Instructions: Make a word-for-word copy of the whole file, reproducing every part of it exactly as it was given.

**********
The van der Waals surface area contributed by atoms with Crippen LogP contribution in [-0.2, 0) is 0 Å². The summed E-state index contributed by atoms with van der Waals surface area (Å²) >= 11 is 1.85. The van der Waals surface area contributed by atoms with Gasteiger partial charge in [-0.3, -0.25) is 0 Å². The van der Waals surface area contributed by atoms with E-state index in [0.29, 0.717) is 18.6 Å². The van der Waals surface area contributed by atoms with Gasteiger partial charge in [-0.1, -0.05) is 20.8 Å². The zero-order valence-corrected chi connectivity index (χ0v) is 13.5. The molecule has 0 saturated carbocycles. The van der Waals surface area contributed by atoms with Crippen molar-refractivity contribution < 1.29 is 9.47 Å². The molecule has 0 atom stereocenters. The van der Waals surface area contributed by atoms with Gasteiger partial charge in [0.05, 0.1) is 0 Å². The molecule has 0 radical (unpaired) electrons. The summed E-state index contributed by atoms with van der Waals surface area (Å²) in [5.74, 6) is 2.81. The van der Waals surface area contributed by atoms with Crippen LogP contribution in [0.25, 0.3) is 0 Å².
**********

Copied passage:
The van der Waals surface area contributed by atoms with Crippen LogP contribution in [-0.2, 0) is 0 Å². The summed E-state index contributed by atoms with van der Waals surface area (Å²) >= 11 is 1.85. The van der Waals surface area contributed by atoms with Gasteiger partial charge in [-0.3, -0.25) is 0 Å². The van der Waals surface area contributed by atoms with E-state index in [0.29, 0.717) is 18.6 Å². The van der Waals surface area contributed by atoms with Gasteiger partial charge in [-0.1, -0.05) is 20.8 Å². The zero-order valence-corrected chi connectivity index (χ0v) is 13.5. The molecule has 0 saturated carbocycles. The van der Waals surface area contributed by atoms with Crippen molar-refractivity contribution < 1.29 is 9.47 Å². The molecule has 0 atom stereocenters. The van der Waals surface area contributed by atoms with Gasteiger partial charge in [0.05, 0.1) is 0 Å². The molecule has 0 radical (unpaired) electrons. The summed E-state index contributed by atoms with van der Waals surface area (Å²) in [5.74, 6) is 2.81. The van der Waals surface area contributed by atoms with Crippen LogP contribution in [0.25, 0.3) is 0 Å².